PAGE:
Alexander Calder – Abstract Art Revolutionary

Alexander Calder – Abstract Art Revolutionary
Calder 'redefined' sculpture during the 20th century with his mobiles and large public works. I’ll discuss the man with 'childlike' qualities, which artists influenced his work, and his extensive oeuvre.

Alexander Calder, known to his friends as 'Sandy,' was born in 1898.
He studied math, physics, and kinetics in school – which would later become helpful with his 'inventions.'
The one day, or occurrence, that forever changed his life was when he saw a red sunrise and a silvery moon at the same time. He then began to wonder about the universe and the relationship between the planets. Cosmology was the latest topic - it was 1916 when Albert Einstein published his "Theory of Relativity" and Pluto, a dwarf planet, was discovered in 1930.

In the 1920s, Calder went to Paris, like so many other writers, philosophers and artists of the time.
He began using wire and wood as his medium which would continue throughout his life.
The Left Bank of Paris was known as the place where intellectuals and artists would meet.

While the Moulin Rouge cabaret was immortalized by Toulouse Lautrec, Calder was fascinated by the dancer, Josephine Baker. He made her likeness by using a single piece of wire. He was even known to dance with the work of art (when suspended).

The circus, also popularized by Picasso, captured his imagination to such a point, that in 1953 he devised a miniature circus that he would use to entertain his friends. "Cirque de Calder" became a hit.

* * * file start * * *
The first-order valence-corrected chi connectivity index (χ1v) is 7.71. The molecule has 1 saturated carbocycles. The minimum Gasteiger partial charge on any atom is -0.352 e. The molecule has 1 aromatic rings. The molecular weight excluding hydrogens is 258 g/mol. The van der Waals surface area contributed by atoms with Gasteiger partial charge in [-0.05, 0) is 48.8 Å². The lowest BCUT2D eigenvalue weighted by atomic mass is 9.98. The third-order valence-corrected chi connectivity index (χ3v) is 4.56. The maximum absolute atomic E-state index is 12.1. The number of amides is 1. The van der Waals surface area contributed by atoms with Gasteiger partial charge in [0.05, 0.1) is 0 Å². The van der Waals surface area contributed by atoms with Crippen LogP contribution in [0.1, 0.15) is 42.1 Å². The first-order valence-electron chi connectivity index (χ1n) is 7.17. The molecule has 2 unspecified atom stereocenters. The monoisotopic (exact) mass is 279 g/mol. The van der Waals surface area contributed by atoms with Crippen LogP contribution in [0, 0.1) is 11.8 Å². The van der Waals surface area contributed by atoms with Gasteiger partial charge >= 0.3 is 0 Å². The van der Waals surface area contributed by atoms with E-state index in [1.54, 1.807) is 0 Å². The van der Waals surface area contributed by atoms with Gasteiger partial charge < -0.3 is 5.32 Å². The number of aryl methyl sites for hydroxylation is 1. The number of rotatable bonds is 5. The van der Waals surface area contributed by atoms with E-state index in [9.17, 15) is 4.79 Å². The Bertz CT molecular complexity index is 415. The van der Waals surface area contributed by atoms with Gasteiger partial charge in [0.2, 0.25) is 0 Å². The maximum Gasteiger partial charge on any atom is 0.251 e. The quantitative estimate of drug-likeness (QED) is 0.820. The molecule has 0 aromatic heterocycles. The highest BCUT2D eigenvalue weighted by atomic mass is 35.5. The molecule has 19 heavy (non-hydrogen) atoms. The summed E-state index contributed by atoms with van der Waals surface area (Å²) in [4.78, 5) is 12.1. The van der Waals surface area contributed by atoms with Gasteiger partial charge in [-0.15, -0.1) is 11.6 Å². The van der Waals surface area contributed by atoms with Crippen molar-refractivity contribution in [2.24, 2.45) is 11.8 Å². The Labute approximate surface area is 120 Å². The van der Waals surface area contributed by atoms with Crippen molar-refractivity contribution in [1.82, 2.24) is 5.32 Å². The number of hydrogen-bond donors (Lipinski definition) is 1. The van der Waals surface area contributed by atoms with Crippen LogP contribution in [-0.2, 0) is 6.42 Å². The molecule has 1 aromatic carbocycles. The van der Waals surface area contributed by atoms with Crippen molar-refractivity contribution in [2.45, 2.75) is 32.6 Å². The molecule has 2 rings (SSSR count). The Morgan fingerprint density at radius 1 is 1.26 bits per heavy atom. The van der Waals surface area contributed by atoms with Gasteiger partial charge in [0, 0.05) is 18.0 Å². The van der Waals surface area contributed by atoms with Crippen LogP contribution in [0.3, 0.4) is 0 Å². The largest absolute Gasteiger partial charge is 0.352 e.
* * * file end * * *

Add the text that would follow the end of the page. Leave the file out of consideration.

In 1927, Calder went to NY where he had his first solo exhibition.
While in NY, he studied wood carving. He would travel from NY to Paris regularly.

Calder’s second solo show was in a Paris gallery, followed by Berlin.
In his second NY show, the gallery displayed his works: sculptures, wood carvings, paintings, toys, jewelry, and freestanding mechanical sculptures.

It was 1930 when Calder visited fellow artist Piet Mondrian in Paris.
When Calder watched Mondrian work with colored cardboard rectangles, he had the idea of integrating motion.
Calder’s first attempt at kinetic sculptures was motorized – these did not come without problems - the objects would break down or the repetition became boring.

Calder’s objects of abstraction and random motion became known as 'mobiles' as the name was coined by readymade artist Marcel Duchamp. 'Mobile' is a French pun for 'motion' and 'motive.'

Calder began using his signature materials: wire and sheet metal – aluminum being his favorite raw material. Artists: Joan Miro, Paul Klee, and Pablo Picasso influenced shapes and colors.
In his personal collection were works by Miro and Leger.

The artist’s first outdoor sculpture was "Whale" (1937), an abstract work that would forever change public sculpture.
Calder had an exhibition at MOMA in 1945. He called his pieces "objects" as he didn’t want to defend his sculptures. Since this was during time of war, Calder began using pieces of glass, wood, and plaster.
He also began incorporating music into his exhibitions.

Calder’s talent was far reaching - designing tapestries, commercial wallpaper, stage sets, illustrating books, posters, prints, and jewelry. But that didn’t stop Calder.

In his 40s he reinvented himself and began to make large abstract works – made of steel and bolts.
When Calder was asked "Why are the sculptures so large?" he replied, "It’s more exhilarating."

Calder was larger than life (in both size and personality), and his world famous large public art was meant to evoke contemplation.

Said to be a generous man, Calder gifted thousands of pieces of his hand made works of art to friends and acquaintances. A catalog of his works contained 16,000 pieces, in all mediums.

You can own the book, "Alexander Calder: Avant-Garde in Motion," by M. Ackermann & S. Meyer-Buser, available here from

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